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CLAT 2017: May 14 is almost here, find out how you can crack the exam

The Common Law Admission Test (CLAT) is scheduled for May 14, 2017

education Updated: May 09, 2017 17:16 IST
CLAT 2017

The Common Law Admission Test (CLAT), is an all-India common entrance examination, conducted on rotational basis by 18 National Law Universities (NLUs) for admissions to their UG and PG degree programmes. (Imagesbazaar)

The Common Law Admission Test (CLAT) is scheduled for May 14, 2017, and with just a few days left, most candidates must be anxious about the paper. That’s not surprising as CLAT has been unpredictable for the last few years, with the exam being conducted on rotation by the National Law Universities (NLUs) for admission to their undergraduate degree programmes.

CLAT, unlike other law entrance exams, is a computer based test and hence, one cannot approach the same with a strategy similar to other law entrances. One must adapt to the online format and have the ability to manoeuvre quickly through the test. An online format can slow one down, unlike the pen and paper format. Here are a few tips on cracking CLAT from Gautam Puri, co-founder Career Launcher, vice chairman and MD, CL Educate:

What one can expect in CLAT 2017?

CLAT is unpredictable but given the noise around the last two CLATs, one can expect the paper to largely stick to previous patterns. Not many big changes are likely to happen in the paper and it’s expected to be of average difficulty level.

CLAT has five sections with 200 questions with 0.25 marks deducted for every incorrect answer.

1. Verbal ability (English): This section will have 40 questions and given the trend in the last few years, one must expect questions from all the fields, ie reading comprehension, vocabulary and grammar. This section in 2016 was largely dominated by vocabulary-based questions and reading comprehension, with a few questions based on grammar. However, one can expect few reasoning-based questions too, like previous years. The focus should be on attempting the vocabulary questions first, which help save time.

2. Mathematics: Usually this section is perceived as very difficult by some candidates, though the difficulty level is generally low. The questions are primarily based on what one has studied in class 9 and 10. This section is largely dominated by arithmetic, but, of late, things have been mixed up in this section in CLAT with more topics being included. Attempting the doable questions first is the key. This section could be a game changer in case the paper is very easy like the one in 2016.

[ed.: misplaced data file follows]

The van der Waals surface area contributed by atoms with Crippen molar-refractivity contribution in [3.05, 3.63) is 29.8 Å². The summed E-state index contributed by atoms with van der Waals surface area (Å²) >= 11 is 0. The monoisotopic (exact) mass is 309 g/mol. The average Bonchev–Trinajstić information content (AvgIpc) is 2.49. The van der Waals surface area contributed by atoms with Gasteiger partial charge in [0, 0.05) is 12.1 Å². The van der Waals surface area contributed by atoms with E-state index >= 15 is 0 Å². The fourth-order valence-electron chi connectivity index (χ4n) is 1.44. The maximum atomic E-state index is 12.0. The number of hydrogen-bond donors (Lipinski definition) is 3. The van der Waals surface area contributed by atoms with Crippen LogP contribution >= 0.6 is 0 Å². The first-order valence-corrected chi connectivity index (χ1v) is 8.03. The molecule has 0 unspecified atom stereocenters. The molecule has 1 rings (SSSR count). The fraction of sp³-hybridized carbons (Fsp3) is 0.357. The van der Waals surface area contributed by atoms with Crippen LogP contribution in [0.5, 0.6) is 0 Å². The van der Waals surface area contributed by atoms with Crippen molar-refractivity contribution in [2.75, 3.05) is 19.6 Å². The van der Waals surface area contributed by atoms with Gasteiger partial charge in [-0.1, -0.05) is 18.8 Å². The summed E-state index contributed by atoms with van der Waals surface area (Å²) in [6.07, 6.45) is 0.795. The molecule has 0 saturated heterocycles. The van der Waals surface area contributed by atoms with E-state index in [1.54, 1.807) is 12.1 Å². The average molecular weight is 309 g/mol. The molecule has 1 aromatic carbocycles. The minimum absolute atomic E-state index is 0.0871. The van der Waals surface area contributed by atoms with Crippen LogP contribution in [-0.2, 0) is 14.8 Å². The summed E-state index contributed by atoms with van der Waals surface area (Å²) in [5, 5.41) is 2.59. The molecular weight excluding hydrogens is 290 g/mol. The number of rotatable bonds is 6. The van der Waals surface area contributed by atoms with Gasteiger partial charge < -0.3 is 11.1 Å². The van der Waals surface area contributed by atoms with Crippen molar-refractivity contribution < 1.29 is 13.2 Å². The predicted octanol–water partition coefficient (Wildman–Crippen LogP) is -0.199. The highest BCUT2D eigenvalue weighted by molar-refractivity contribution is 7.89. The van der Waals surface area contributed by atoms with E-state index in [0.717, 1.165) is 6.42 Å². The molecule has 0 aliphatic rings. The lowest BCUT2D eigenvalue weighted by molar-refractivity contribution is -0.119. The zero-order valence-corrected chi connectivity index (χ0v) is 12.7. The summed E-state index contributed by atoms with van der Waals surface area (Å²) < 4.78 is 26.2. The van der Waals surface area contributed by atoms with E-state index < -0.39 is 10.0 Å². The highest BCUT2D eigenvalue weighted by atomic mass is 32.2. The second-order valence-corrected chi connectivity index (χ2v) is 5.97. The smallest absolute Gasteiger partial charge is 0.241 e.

3. Logical reasoning: The initial years of CLAT focused more on verbal reasoning but for the last four years focus has shifted to analytical reasoning. Practice is the key to excel in this section. Always read the options before attempting this section. There could be tricky areas.

4. General knowledge: This section in the last two years has been dominated by current affairs. A careful analysis of the past papers will reveal that the months to focus are from December 2016 to April 2017. Also, being an online paper, the examiner has the advantage of setting the desired paper at the last moment, as was the case in 2016, where questions based on events two days prior to CLAT were part of the paper. One must not waste too much time on questions one is not sure about. Review and mark for later and move on.

5. Legal Aptitude: This is the tie-breaker section; in case two or more students are tied at the same total score the marks in this section determine the rank. Considering past trends one must focus on getting 39-40 in this section. Prepare for both scenarios: More fact-principle based questions as well as more legal GK questions. Be thorough with area of contract, law of crimes, Torts and Constitution.

Last-minute tips

1. Take at-least one mock test based on CLAT Pattern.

2. First attempt the section you are most comfortable with and in which you are likely to get a high score.

3. Solve the questions you know and leave the ones you don’t.

4. Ensure you do not leave any question unread – it could be an ‘easy’ one and could add up to a good score.

5. Start with the ones you can make quick decisions on and then move on to the others.

6. Catch up with the latest news - till the last day. Anything till May 13 night should not be ignored.